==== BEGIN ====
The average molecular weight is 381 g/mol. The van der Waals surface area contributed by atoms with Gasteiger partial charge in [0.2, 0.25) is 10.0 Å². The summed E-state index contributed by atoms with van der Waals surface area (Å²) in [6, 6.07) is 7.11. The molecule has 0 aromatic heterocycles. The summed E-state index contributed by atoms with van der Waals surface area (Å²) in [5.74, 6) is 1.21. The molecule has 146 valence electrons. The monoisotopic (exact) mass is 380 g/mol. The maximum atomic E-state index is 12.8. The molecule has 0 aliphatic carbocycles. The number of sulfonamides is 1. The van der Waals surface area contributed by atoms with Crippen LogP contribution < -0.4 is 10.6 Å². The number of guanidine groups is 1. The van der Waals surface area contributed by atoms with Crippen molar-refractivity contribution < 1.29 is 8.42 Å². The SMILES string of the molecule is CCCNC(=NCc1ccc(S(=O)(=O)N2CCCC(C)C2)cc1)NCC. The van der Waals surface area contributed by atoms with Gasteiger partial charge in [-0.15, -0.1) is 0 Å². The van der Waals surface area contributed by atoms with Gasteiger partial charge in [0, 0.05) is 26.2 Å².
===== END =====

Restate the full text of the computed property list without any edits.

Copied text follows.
The average molecular weight is 381 g/mol. The van der Waals surface area contributed by atoms with Gasteiger partial charge in [0.2, 0.25) is 10.0 Å². The summed E-state index contributed by atoms with van der Waals surface area (Å²) in [6, 6.07) is 7.11. The molecule has 0 aromatic heterocycles. The summed E-state index contributed by atoms with van der Waals surface area (Å²) in [5.74, 6) is 1.21. The molecule has 146 valence electrons. The monoisotopic (exact) mass is 380 g/mol. The maximum atomic E-state index is 12.8. The molecule has 0 aliphatic carbocycles. The number of sulfonamides is 1. The van der Waals surface area contributed by atoms with Crippen LogP contribution < -0.4 is 10.6 Å². The number of guanidine groups is 1. The van der Waals surface area contributed by atoms with Crippen molar-refractivity contribution < 1.29 is 8.42 Å². The SMILES string of the molecule is CCCNC(=NCc1ccc(S(=O)(=O)N2CCCC(C)C2)cc1)NCC. The van der Waals surface area contributed by atoms with Gasteiger partial charge in [-0.15, -0.1) is 0 Å². The van der Waals surface area contributed by atoms with Gasteiger partial charge in [0, 0.05) is 26.2 Å².